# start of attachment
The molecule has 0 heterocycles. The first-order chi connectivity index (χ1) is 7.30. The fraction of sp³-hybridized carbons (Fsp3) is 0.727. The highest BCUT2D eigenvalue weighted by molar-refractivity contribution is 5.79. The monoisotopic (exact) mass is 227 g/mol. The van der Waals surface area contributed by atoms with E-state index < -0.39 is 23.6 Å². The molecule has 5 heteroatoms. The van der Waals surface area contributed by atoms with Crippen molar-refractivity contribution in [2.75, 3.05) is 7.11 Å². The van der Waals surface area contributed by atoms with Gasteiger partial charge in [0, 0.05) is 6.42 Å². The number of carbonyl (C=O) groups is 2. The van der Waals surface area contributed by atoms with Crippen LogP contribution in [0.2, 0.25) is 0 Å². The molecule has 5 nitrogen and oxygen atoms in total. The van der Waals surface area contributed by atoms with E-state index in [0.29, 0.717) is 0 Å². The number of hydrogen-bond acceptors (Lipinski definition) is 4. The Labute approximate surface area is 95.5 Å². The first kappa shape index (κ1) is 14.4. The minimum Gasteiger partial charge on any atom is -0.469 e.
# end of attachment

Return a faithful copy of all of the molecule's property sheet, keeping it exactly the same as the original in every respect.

The molecule has 0 heterocycles. The first-order chi connectivity index (χ1) is 7.30. The fraction of sp³-hybridized carbons (Fsp3) is 0.727. The highest BCUT2D eigenvalue weighted by molar-refractivity contribution is 5.79. The monoisotopic (exact) mass is 227 g/mol. The van der Waals surface area contributed by atoms with E-state index < -0.39 is 23.6 Å². The molecule has 5 heteroatoms. The van der Waals surface area contributed by atoms with Crippen molar-refractivity contribution in [2.75, 3.05) is 7.11 Å². The van der Waals surface area contributed by atoms with Gasteiger partial charge in [0, 0.05) is 6.42 Å². The number of carbonyl (C=O) groups is 2. The van der Waals surface area contributed by atoms with Crippen LogP contribution in [0.2, 0.25) is 0 Å². The molecule has 5 nitrogen and oxygen atoms in total. The van der Waals surface area contributed by atoms with E-state index in [0.29, 0.717) is 0 Å². The number of hydrogen-bond acceptors (Lipinski definition) is 4. The Labute approximate surface area is 95.5 Å². The first kappa shape index (κ1) is 14.4. The minimum Gasteiger partial charge on any atom is -0.469 e.